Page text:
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Beloved Gold, Zeri Mahbub, Ottoman Empire, Turkey, Egypt

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The Ottoman Zeri Mahbub gold coins were minted from 1451 to 1839 according to Friedberg's Gold Coins of the World.

They weighed around 3 grams and were around 20mm in diameter.


Zeri Mahbub means "Beloved Gold".


These coins were known in the West as "Sequins", named for the Venetian or Italian Zecchinos or Ducats.


All of the inscriptions were in Arabic writing of the Ottoman Turkish language.


The obverse had the Toughra or Sultan's ornate signature, and the mint name.

The Toughra included the Sultan's name, "Emperor", "Son of", his father's name, and "Always Victorious".

The main mints were Constantinople (Istanbul) and Cairo (Misr).


The reverse had (in Arabic):

Sultan of the two lands (Europe and Asia)

Sovereign of the two seas (Black and Mediterranean)

Sultan by inheritance

Son of a sultan


Later sultans added the regnal year (year of the sultan's reign) to coins, thus allowing them to be dated.



Ottoman Zeri Mahbub Sultan Mahmud I AH 1143 (AD 1730)

Gold, 20mm, 2.61gm, KM-221, no regnal year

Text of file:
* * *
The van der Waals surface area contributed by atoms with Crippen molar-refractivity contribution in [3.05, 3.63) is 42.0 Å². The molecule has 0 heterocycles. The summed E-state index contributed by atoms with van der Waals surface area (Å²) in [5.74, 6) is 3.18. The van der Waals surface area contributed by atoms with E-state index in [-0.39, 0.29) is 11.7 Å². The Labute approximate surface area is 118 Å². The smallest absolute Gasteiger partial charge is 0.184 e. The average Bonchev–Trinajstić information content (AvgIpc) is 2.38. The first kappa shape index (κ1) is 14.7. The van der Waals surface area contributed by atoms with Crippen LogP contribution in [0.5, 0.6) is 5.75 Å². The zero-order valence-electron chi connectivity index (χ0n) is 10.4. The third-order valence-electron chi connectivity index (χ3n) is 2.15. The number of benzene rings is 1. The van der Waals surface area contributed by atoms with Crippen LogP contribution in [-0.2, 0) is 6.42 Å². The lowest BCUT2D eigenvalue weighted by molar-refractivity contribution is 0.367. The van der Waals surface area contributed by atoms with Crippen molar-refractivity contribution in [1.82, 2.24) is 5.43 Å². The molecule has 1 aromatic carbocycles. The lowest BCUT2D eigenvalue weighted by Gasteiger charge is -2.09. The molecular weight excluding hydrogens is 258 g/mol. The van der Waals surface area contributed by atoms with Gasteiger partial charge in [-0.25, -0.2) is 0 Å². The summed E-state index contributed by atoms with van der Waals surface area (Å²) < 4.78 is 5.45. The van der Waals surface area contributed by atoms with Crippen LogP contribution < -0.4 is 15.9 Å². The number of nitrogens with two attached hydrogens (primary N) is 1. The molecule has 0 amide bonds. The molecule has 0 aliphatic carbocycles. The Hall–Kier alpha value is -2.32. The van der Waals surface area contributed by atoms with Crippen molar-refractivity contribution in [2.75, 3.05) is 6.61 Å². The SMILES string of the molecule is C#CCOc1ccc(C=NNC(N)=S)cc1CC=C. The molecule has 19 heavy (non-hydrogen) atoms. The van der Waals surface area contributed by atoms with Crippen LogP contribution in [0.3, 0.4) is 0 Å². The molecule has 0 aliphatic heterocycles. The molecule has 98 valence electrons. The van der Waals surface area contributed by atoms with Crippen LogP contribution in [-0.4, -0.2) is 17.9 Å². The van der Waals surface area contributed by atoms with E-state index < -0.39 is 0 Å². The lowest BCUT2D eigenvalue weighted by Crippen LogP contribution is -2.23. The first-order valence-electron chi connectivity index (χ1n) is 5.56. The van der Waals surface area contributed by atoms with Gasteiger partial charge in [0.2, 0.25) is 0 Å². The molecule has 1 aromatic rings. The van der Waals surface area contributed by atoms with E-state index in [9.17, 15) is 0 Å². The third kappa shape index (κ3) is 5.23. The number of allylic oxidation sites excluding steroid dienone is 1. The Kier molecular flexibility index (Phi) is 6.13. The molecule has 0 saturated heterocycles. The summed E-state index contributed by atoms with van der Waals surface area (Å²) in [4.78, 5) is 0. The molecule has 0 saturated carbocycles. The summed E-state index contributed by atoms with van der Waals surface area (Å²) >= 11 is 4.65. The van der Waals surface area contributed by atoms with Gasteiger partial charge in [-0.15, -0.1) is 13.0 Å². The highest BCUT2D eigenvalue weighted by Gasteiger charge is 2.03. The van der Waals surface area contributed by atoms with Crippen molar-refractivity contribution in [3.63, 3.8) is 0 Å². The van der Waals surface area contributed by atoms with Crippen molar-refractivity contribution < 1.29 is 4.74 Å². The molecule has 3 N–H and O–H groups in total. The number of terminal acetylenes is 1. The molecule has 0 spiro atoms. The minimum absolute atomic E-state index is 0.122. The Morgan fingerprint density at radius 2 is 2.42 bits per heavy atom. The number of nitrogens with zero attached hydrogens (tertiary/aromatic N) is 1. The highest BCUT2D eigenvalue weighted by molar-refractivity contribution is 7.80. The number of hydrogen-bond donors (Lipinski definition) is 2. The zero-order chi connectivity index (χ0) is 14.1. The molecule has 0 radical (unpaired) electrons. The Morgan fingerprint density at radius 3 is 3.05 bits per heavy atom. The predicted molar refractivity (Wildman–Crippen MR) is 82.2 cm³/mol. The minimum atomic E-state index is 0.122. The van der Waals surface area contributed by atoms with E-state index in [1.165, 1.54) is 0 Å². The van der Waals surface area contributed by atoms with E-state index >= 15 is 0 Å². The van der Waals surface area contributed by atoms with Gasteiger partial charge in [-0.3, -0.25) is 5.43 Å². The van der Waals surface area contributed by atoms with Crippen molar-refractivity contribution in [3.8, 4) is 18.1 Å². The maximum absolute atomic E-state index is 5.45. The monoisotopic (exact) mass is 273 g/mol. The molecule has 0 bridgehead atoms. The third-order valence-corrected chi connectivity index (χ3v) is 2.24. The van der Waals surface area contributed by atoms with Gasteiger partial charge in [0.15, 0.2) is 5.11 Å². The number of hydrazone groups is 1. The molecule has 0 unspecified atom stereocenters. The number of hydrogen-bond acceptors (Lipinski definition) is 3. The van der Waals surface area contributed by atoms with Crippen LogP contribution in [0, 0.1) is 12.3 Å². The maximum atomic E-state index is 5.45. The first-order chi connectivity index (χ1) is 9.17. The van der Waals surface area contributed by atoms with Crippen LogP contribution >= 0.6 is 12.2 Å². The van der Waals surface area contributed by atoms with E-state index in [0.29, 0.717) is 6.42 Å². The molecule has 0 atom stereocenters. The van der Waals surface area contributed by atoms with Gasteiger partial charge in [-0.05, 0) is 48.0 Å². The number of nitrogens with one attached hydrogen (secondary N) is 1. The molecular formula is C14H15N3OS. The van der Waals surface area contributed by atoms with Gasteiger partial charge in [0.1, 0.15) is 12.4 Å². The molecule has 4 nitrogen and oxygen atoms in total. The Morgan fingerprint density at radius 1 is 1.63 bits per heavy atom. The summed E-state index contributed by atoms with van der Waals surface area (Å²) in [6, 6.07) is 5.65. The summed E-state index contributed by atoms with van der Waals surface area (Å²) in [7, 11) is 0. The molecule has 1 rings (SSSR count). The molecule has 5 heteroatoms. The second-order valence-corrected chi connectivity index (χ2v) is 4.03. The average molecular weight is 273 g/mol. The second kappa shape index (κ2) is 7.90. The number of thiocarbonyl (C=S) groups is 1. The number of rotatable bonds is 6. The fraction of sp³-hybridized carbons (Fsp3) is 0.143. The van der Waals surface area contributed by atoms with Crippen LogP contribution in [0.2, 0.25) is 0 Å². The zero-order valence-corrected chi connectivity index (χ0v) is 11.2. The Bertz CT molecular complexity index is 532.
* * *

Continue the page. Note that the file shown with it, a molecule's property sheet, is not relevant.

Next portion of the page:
Toughra (Sultan Mahmud, son of Mustafa II)

Struck in Egypt in 1143, no regnal year

(KM is Krause, Standard Catalog of World Coins)



Ottoman Zeri Mahbub Sultan Mustafa III AH 1171 (AD 1757)

Gold, 20mm, 2.33gm, KM-334, no regnal year

Toughra (Sultan Mustafa, Son of Ahmed III)

Struck in Egypt in 1171


Sequins are mentioned in Robert Louis Stevenson's novel Treasure Island:


...doubloons and double guineas and moidores and sequins, the pictures of all the kings of Europe for the last hundred years,

strange Oriental pieces stamped with what looked like wisps of string or bits of spider's web...


And a fairly modern Ottoman coin, a pound or 100 Kurush:



Ottoman Pound (100 Kurush) Sultan Mehmed V AH 1327 (AD 1909)

Gold, 22mm, 7.10gm, KM-754

Regnal Year 3 (AD 1911)



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